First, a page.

While the judgement in the matter of SAIL covered almost all aspects in regard to nature and scope of Section 26(1) order, the Hon'ble Supreme Court through its judgement in Bharti Airtel held that the order under Section 26(1) is only an administrative and non quasi judicial direction and that the High Courts would not be competent to adjudicate the validity of such an order on merits.37 Once again, the Hon'ble Supreme Court held in the matter of Amazon/Flipkart that a Section 26(1) order is only the starting point of the process which ought not be crushed at the threshold. It reiterated that it is an administrative direction and should not be stayed at an early stage and the CCI should not be restrained from proceeding with the matter.38

CCI ordered investigation into the new privacy policy of WhatsApp which allows it to share user's personalized information data with Facebook in a manner that is neither transparent nor based on voluntary and user's specific consent.39 Aggrieved by the order, WhatsApp/Facebook moved Delhi High Court which inter-alia held that merely because an issue is pending in the Supreme Court or High Court, the CCI would be divested of jurisdication that it otherwise possess and further reliance on Bharti Airtel judgement is completely ill founded as that case involved scope and ambit of two regulaltors while in this case the 2016 policy and 2021 policy is pnding and the CCI need not wait for the outcome of such proceedings.

Justice Ashok Bhushan has been appointed as Chairman, NCLAT and perhaps it may now decide to establish dedicated bench to hear competition matters as recommended by the CLRC.

3. Government's initiatives to spur competition in different markets in India:

Fiancial autonomy is key to independent functioning of a regulator and for that the law mandates establishment of 'competition fund' to meet its expenses. With adequate grants in aid annually from Government and also by steep rise in the quantum of fee etc., the Competition Fund has to its credit Rs.888940 lakhs in 2020-21 as against Rs 665 lakhs in 2011-12.41 Robust financial health suggests that competition regime is receiving good vibes from all directions.

Competition forces existing players to innovate and enhance quality of products at lower costs. Realising that competition and innovation are inter-twined, Govt has accorded priority to 'Innovation" as an engine of economic growth. Accordingly, Niti Aayog came up India Innovation Index 2021 to rank States/UTs to enhance healthy competition amongst them. Incidentally, in Australia, grants from federal are inter-alia linked with the extent of competitive targets achieved by the States.42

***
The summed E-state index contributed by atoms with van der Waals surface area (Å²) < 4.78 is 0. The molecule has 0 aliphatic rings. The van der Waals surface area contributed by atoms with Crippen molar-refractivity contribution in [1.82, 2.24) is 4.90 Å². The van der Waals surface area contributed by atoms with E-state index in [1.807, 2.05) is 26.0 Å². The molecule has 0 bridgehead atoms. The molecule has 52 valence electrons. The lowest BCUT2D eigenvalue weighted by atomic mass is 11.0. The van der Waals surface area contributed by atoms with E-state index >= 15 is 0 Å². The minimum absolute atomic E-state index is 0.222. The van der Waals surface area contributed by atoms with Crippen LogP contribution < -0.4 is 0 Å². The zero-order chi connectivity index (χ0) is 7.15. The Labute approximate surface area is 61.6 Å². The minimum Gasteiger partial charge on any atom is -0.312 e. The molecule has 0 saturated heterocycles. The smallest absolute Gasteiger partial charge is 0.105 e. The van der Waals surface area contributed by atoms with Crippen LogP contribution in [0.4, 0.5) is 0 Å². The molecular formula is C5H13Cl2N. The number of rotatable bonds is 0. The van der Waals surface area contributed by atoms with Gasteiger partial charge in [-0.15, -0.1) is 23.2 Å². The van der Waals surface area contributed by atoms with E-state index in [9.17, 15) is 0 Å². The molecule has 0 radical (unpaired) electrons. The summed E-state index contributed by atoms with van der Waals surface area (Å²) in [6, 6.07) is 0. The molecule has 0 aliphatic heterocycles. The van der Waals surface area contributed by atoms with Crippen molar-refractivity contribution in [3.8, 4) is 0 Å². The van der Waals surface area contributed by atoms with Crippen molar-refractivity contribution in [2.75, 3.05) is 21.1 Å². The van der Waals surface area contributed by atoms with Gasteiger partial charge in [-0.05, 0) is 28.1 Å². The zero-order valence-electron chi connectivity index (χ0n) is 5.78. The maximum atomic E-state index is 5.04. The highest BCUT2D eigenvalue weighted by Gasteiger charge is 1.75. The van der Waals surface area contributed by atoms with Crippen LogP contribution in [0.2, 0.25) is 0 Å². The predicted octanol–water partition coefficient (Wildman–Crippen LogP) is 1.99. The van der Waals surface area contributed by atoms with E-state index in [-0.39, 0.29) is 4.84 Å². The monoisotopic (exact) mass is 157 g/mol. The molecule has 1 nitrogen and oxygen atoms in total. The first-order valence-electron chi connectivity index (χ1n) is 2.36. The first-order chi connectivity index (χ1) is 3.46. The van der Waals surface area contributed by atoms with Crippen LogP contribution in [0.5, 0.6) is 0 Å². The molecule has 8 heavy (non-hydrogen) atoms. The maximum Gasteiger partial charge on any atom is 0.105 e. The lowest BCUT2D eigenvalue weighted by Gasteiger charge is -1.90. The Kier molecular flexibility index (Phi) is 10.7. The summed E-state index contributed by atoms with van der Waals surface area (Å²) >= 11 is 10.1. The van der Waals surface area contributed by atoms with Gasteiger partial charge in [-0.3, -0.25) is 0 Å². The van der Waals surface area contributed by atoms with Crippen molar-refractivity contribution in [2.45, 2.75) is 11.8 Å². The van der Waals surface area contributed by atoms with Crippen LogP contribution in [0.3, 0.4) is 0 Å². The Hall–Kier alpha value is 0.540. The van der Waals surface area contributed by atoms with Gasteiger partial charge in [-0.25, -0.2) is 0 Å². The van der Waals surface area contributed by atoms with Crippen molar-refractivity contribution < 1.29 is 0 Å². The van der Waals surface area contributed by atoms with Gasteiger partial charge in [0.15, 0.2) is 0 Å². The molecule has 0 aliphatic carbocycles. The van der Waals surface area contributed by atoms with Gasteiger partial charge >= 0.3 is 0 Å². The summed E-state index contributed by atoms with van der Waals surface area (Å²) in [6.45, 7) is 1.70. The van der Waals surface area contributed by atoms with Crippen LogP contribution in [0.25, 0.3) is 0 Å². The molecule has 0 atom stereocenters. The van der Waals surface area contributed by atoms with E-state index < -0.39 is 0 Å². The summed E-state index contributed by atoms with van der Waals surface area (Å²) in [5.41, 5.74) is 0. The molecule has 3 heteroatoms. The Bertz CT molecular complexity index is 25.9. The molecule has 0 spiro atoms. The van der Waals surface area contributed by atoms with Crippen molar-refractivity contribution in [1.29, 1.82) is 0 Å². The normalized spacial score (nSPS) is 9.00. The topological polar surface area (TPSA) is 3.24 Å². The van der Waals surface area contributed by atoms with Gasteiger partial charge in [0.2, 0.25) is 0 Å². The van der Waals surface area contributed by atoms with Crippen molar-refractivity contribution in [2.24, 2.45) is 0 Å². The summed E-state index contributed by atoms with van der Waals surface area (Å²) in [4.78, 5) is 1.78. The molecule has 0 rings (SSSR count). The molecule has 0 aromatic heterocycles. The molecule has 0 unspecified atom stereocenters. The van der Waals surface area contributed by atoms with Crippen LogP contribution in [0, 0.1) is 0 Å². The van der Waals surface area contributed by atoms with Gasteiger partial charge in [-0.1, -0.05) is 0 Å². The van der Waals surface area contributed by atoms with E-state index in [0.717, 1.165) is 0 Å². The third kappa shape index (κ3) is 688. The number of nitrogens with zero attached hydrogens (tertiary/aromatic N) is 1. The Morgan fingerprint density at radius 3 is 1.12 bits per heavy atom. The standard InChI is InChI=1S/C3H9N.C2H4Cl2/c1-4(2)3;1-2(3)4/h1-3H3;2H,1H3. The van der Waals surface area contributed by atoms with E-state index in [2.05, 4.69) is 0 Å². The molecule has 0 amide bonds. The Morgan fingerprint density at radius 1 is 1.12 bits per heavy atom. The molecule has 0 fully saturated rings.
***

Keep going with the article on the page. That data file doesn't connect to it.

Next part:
The Govt. floated the Insurance (Amendment) Bill, 2021 which inter-alia seeks to raise limit of foreign investment, remove restrictions on ownership and control etc. Likewise, Govt also introduced the General Insurance (Amendment) Bill, 2021 which sought to push greater participation by private sector in the public sector insurers. To address recurring issues and to infuse more competition in generation, distribution and transmission in electricity markets, the Govt. floated the Electricity Amendment Bill, 2021 to promote competition.43

Public sector banks comprise around 60 to 70% of the banking sector. Hitherto, there has been embargo on grant of Govt's business to private sector banks. In order to ensure level playing field and also to foster competitive neutrality, the Govt lifted the said embargo and this is likely to heighten the level of competition in the banking sector and will enhance consumer welfare.44

Realising that there is need to democratize digital commerce, the Ministry of Commerce initiated Open Network Digital Commerce (ONDC) which seeks to allow all online retailors to be discoverable across multiple platforms. The RBI to boost its retail payment system decided to establish New Umbrella Entities (NUEs) to establish their own payment infrastructure inter-alia to compete with NPCI.45

Well known global makers of Covid 19 vaccine sought to impose unfair terms- (indemnification and sovereign immunity and a precondition that they will only sell and not manufacture in India).46 The Govt did not scummb to unfair commercial covenants and endevored to build local capacity and to an extent created competitive covid vaccine market.


2021 has clearly shown that despite pandemic the competition reforms rabbit has not been allowed to become turtle both by the CCI and the Government and this tempo needs to be maintained and sustained. Competition is ever evoloving and all those associated needs to be nimble to adapt to ever changing market dynamics and let us make competition regime sound enough the meet the challenges of envisioned US $ 5 trillion economy sooner than later.